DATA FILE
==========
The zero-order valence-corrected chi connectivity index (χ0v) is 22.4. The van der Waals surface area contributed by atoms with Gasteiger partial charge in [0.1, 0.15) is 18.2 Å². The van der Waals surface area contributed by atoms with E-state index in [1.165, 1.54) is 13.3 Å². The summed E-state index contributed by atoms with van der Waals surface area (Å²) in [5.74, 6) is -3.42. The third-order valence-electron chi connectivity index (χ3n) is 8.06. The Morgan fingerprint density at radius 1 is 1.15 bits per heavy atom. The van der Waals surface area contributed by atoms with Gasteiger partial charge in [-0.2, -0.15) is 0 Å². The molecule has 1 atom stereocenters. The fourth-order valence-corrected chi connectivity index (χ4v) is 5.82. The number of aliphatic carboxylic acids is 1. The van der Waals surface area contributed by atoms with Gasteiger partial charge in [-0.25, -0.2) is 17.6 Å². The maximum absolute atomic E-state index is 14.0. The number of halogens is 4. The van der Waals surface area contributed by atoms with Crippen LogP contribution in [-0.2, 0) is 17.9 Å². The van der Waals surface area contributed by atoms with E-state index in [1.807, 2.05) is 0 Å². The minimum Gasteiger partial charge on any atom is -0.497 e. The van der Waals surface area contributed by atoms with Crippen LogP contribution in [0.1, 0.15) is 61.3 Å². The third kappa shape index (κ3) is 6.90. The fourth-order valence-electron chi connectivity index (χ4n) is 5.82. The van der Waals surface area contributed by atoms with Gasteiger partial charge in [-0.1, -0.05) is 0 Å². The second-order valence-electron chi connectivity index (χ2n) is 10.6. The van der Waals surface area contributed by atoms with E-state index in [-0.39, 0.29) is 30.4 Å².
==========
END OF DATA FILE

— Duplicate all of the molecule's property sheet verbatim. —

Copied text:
The zero-order valence-corrected chi connectivity index (χ0v) is 22.4. The van der Waals surface area contributed by atoms with Gasteiger partial charge in [0.1, 0.15) is 18.2 Å². The van der Waals surface area contributed by atoms with E-state index in [1.165, 1.54) is 13.3 Å². The summed E-state index contributed by atoms with van der Waals surface area (Å²) in [5.74, 6) is -3.42. The third-order valence-electron chi connectivity index (χ3n) is 8.06. The Morgan fingerprint density at radius 1 is 1.15 bits per heavy atom. The van der Waals surface area contributed by atoms with Gasteiger partial charge in [-0.2, -0.15) is 0 Å². The molecule has 1 atom stereocenters. The fourth-order valence-corrected chi connectivity index (χ4v) is 5.82. The number of aliphatic carboxylic acids is 1. The van der Waals surface area contributed by atoms with Gasteiger partial charge in [-0.25, -0.2) is 17.6 Å². The maximum absolute atomic E-state index is 14.0. The number of halogens is 4. The van der Waals surface area contributed by atoms with Crippen LogP contribution in [-0.2, 0) is 17.9 Å². The van der Waals surface area contributed by atoms with E-state index in [1.807, 2.05) is 0 Å². The minimum Gasteiger partial charge on any atom is -0.497 e. The van der Waals surface area contributed by atoms with Crippen LogP contribution in [0.1, 0.15) is 61.3 Å². The third kappa shape index (κ3) is 6.90. The fourth-order valence-electron chi connectivity index (χ4n) is 5.82. The van der Waals surface area contributed by atoms with Gasteiger partial charge in [-0.1, -0.05) is 0 Å². The second-order valence-electron chi connectivity index (χ2n) is 10.6. The van der Waals surface area contributed by atoms with E-state index in [-0.39, 0.29) is 30.4 Å².